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Immigration Reform and the Lessons of ’06

Speaker of the House John Boehner boxed himself in on immigration reform, but an article in National Journal makes a compelling case that he has a plausible Plan B. His initial approach to immigration reform followed what has been called the “Boehner Rule”: have the Senate pass legislation first, so the House can avoid taking tough votes on legislation that will die in the Senate anyway (Nancy Pelosi’s decision to force the then-Democratic House to vote on cap-and-trade is a good example of what Boehner wants to avoid).

But as Boehner’s critics have noted, forcing the Senate to pass bills first removes some of his caucus’s influence on new legislation. And there is always the likelihood that anything that passes the Democratic-controlled Senate will be anathema to the Republican House–which is exactly what happened with immigration reform. The bill was crafted by a bipartisan “gang of eight” and produced a compromise bill that House conservatives greatly dislike.

After insisting the Senate go first, Boehner was left to explain why the Senate bill won’t even be considered by the House, and why it was necessary or preferable for the Senate to even pass a bill if it would have no influence on the legislation ultimately put together by House Republicans. It appeared that the “Boehner Rule” would damage the prospects of comprehensive immigration reform even more than the much-discussed Hastert Rule, intended in this case to prevent a bill being passed on the strength of the Democratic minority in the House.

To add to the frustration of reform proponents, Boehner announced no immigration bill would be finalized before the congressional recess, despite his earlier hopes a vote would be held before the break. But that, writes National Journal, is actually a strategy to pass, not bury, immigration reform:

Keeping immigration on the back-burner helps avoid a recess filled with angry town-hall meetings reminiscent of the heated August 2009 protests where the backlash against health care reform coalesced. Doing nothing also starves Democrats of a target, Republicans argue.

“August was a central part of our discussions. People don’t want to go home and get screamed at,” a House GOP leadership aide said.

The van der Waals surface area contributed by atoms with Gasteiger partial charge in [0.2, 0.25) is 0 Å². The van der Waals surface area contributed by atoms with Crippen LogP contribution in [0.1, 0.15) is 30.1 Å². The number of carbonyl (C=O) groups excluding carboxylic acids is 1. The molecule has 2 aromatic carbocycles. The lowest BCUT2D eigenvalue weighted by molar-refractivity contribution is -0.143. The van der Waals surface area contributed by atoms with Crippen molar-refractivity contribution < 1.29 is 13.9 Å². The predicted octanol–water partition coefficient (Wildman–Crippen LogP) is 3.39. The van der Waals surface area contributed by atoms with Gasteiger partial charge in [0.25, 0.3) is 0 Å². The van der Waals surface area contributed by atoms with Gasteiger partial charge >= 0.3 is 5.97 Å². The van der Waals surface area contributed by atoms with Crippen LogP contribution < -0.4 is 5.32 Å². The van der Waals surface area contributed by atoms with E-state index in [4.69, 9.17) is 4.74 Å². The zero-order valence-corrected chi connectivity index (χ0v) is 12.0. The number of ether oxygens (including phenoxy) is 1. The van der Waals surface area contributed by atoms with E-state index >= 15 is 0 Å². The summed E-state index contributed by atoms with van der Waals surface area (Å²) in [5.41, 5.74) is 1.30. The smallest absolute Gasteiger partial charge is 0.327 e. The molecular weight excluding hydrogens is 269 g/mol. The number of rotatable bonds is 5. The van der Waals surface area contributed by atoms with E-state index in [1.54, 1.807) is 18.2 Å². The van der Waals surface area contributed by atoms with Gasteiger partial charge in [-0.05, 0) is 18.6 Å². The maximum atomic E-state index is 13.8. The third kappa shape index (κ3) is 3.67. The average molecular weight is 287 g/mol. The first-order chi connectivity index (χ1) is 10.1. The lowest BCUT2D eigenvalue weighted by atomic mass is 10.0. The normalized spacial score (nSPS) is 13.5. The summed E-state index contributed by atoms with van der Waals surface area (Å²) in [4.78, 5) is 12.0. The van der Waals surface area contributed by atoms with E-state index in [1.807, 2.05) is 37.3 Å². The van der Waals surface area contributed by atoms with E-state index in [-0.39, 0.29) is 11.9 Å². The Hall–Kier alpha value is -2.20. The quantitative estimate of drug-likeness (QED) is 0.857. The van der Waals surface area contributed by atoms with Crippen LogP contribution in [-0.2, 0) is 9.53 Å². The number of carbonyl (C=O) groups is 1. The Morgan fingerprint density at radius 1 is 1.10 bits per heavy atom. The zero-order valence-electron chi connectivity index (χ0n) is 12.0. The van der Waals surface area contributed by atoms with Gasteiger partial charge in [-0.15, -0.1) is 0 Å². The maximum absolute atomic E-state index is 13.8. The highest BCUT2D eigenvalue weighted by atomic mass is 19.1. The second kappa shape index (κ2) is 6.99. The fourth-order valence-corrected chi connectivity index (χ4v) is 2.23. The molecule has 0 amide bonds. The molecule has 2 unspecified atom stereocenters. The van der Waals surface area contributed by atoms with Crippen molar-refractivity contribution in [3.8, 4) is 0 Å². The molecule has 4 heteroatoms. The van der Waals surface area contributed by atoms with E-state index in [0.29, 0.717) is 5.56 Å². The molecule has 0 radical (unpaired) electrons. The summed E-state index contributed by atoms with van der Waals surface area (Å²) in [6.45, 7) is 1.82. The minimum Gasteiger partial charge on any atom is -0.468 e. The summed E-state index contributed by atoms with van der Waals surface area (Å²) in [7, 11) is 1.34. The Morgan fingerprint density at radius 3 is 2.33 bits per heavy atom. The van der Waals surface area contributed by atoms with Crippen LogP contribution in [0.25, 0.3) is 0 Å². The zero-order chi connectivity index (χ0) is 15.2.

According to this strategy, Boehner and the GOP will use the recess to focus voter anger on Obama administration scandals and the latest ObamaCare outrages. Rather than follow the Democrats’ precedent on ObamaCare and unleash public opposition to their own bill, Boehner wants to use the recess to reignite the anti-ObamaCare energy. But while Boehner uses ObamaCare as the template to avoid, there is actually another precedent that is even more relevant to this issue: the 2006 meetings held by congressional Republicans to oppose immigration reform during George W. Bush’s second term.

Bush supported efforts to reform the immigration system and his outreach to Hispanic immigrants enabled him to get more than 40 percent of the Hispanic vote in his 2004 reelection campaign against John Kerry. In his book Let Them In: The Case for Open Borders, Jason Riley quotes Democratic strategist Simon Rosenberg as saying that the Democrats were taking the Hispanic vote for granted and Republicans were reaching out to those same voters. It appeared the GOP had solved the riddle:

“I thought the Republicans had probably passed the tipping point on this thing with Latinos,” says Rosenberg. “I thought the Democrats had been caught flat-footed, that Bush and Dowd had moved an unbelievably powerful strategic chess piece. Then the Republicans decided to hold those field hearings. I said, ‘I can’t believe they’re really going to do this.’ “

[…]

Republicans believed, with reason, that heavy turnout facilitated GOP gains in 2002 and 2004, and they were terrified that their base would stay home in November. Politicians are famous for their inability to see past the next election, and congressional Republicans in 2006 were no different. They covered their ears to warnings from Bush, Mehlman, and Rove that the strategy could backfire and spent the months leading up to the midterms desperately trying to demonize illegal aliens.

There were no doubt a number of factors that led to the GOP’s disastrous results in the 2006 midterms. But Boehner seems to understand that giving immigration opponents the space to rally the base would prove the GOP had unlearned at least some of the lessons from 2006.

In addition to trying to divert grassroots conservative attention away from immigration reform, Boehner also seems to be–intentionally or not–ceding that space to supporters of immigration reform. The Hill reports that “Business groups, tech companies and labor unions are bringing down the hammer on House Republicans over immigration reform.” These groups “worry the August recess could be their Waterloo, and are planning events, rallies and editorial board meetings to keep their legislative push alive.”

As veterans of the press or electoral politics know all too well, generally opponents of anything are far more energized and voluble than supporters of the same. It’s difficult to imagine, for example, the Chamber of Commerce mustering the kind outrage in support of immigration reform typified by opponents of ObamaCare or the earlier iteration of comprehensive immigration reform. Nonetheless, the GOP’s House leadership is convinced the delay is the only way to save immigration reform. Whether such a bill ultimately passes or not, avoiding a replay of the angry anti-immigration days of 2006 can at least prevent the right from doing even more damage to its standing among immigrant groups.